ST PAUL, Minn. — The Minnesota Historical Society (MHS) is holding public hearings across the state on whether it should rename Historic Fort Snelling.
The 23-acre site sits at the confluence of the Minnesota and Mississippi Rivers. It's known in Dakota as Bdote, meaning the place where two waters meet.
In 2017, the society installed signs reading "Historic Fort Snelling at Bdote." Some lawmakers criticized that move as rewriting history. The fort itself, which dates from the 1820s, will continue to be called Fort Snelling.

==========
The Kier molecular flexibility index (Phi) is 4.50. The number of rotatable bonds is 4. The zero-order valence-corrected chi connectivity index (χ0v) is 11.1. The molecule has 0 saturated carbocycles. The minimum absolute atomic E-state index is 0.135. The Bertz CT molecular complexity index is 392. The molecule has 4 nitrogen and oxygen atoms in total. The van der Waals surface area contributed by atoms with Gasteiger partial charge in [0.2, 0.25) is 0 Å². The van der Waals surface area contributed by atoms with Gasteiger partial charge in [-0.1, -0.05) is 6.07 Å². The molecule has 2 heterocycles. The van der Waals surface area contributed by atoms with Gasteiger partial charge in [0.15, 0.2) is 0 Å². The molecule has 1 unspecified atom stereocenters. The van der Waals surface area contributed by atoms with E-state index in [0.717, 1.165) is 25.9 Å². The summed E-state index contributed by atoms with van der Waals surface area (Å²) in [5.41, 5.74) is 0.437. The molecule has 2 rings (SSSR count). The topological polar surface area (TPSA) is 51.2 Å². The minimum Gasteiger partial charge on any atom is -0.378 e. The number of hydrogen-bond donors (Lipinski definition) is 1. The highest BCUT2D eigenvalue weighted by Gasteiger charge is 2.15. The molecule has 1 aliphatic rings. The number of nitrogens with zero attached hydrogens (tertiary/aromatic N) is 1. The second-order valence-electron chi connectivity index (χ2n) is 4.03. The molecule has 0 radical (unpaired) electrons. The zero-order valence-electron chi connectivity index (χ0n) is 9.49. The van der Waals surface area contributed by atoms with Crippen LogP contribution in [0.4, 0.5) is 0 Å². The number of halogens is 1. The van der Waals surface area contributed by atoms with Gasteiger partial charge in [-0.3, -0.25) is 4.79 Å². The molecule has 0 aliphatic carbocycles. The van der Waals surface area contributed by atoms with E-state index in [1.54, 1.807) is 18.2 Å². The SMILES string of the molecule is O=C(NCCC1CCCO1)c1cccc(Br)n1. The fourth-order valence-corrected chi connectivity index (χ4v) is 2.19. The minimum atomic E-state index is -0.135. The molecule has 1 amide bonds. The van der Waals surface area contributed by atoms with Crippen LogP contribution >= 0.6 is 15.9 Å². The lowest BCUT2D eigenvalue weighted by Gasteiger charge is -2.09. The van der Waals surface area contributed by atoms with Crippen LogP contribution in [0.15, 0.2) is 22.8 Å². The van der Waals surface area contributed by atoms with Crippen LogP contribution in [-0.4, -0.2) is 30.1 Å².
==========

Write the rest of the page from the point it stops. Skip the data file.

Monday's hearing is in Rochester. Others will follow in Duluth, Brooklyn Park, St. Cloud and St. Paul, concluding Oct. 17 in Redwood Falls. the society's board will make a recommendation on renaming in early 2020. The MHS Board will make a recommendation that will go to the Legislature, which has the final say.
The 23-acre area owned by the state and managed by the Historical Society is important to the history of the indigenous peoples in Minnesota, Kevin Maijala, the society’s deputy director of learning initiatives, told KARE 11's news partner Minnesota Public Radio (MPR). .
“For Dakota people, this is a place that was significant both as a travelling point [and] probably a ceremonial point,” Maijala said. “For many Dakota, they consider it a place of origin for their people.”
The site is planned to undergo a $34.5 million revitalization program in early 2020 that will include improved landscaping and parking, and a new visitor center.